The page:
Many prominent environmental organizations have a dismal record on matters of diversity, equity, and inclusion, and have paid little attention, historically, to the problems of environmental racism. Philosophically, the analysis of these failures often zeroes in on the issue of “ecocentrism”—a term describing a range of positions seeking to go beyond a “human-centered” or “anthropocentric” perspective. Ecocentrism attributes moral consideration of intrinsic value to holistic entities such as ecosystems rich in biological diversity, the integrity of which might demand the sacrifice of human interests. This session aims to underscore how such criticisms of ecocentrism have missed the better and most important forms of it and the ways in which movements for environmental justice can be—and often are—dependent on the insights of ecocentric environmental philosophy.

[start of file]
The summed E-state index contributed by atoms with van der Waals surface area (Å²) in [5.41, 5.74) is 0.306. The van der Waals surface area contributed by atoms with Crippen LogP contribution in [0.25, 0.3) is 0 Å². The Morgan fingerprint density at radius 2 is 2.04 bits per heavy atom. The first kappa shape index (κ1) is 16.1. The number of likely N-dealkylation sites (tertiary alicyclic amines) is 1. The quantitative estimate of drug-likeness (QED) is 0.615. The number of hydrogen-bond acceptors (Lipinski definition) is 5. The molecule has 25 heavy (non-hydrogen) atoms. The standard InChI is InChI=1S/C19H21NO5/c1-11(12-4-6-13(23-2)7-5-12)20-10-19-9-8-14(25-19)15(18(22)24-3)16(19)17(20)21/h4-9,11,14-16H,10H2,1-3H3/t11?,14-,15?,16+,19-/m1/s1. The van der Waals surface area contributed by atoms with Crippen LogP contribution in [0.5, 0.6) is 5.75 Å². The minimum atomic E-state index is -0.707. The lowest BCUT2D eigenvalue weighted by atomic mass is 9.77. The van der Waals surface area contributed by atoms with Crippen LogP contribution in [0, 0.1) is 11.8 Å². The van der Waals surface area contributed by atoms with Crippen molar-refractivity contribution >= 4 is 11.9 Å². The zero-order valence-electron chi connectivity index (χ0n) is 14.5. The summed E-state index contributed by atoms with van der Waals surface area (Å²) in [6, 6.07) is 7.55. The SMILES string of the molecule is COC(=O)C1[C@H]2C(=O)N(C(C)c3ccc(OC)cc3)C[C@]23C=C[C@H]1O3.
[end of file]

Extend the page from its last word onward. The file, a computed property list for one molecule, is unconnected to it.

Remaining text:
**This presentation is full.**